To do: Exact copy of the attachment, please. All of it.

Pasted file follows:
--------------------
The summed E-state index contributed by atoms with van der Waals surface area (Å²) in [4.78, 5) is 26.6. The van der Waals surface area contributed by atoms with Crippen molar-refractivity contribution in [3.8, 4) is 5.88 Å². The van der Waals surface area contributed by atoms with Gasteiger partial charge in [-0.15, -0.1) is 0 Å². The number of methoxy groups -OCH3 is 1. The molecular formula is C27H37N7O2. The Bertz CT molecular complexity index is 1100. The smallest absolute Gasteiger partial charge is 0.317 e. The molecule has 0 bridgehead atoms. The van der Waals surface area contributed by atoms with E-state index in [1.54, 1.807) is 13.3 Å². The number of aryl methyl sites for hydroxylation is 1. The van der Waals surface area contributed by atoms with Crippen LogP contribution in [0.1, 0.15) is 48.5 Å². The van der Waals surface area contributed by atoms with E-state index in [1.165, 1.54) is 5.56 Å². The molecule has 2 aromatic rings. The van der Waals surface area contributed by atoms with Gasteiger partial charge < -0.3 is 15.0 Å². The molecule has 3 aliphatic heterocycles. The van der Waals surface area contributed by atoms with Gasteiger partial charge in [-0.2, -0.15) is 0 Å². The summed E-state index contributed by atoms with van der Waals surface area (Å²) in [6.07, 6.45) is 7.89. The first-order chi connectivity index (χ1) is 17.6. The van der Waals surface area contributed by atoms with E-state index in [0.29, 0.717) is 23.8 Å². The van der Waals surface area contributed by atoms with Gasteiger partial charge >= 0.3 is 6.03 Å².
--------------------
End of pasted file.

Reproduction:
The summed E-state index contributed by atoms with van der Waals surface area (Å²) in [4.78, 5) is 26.6. The van der Waals surface area contributed by atoms with Crippen molar-refractivity contribution in [3.8, 4) is 5.88 Å². The van der Waals surface area contributed by atoms with Gasteiger partial charge in [-0.15, -0.1) is 0 Å². The number of methoxy groups -OCH3 is 1. The molecular formula is C27H37N7O2. The Bertz CT molecular complexity index is 1100. The smallest absolute Gasteiger partial charge is 0.317 e. The molecule has 0 bridgehead atoms. The van der Waals surface area contributed by atoms with E-state index in [1.54, 1.807) is 13.3 Å². The number of aryl methyl sites for hydroxylation is 1. The van der Waals surface area contributed by atoms with Crippen LogP contribution in [0.1, 0.15) is 48.5 Å². The van der Waals surface area contributed by atoms with E-state index in [1.165, 1.54) is 5.56 Å². The molecule has 2 aromatic rings. The van der Waals surface area contributed by atoms with Gasteiger partial charge < -0.3 is 15.0 Å². The molecule has 3 aliphatic heterocycles. The van der Waals surface area contributed by atoms with Gasteiger partial charge in [-0.2, -0.15) is 0 Å². The summed E-state index contributed by atoms with van der Waals surface area (Å²) in [6.07, 6.45) is 7.89. The first-order chi connectivity index (χ1) is 17.6. The van der Waals surface area contributed by atoms with E-state index in [0.29, 0.717) is 23.8 Å². The van der Waals surface area contributed by atoms with Gasteiger partial charge >= 0.3 is 6.03 Å².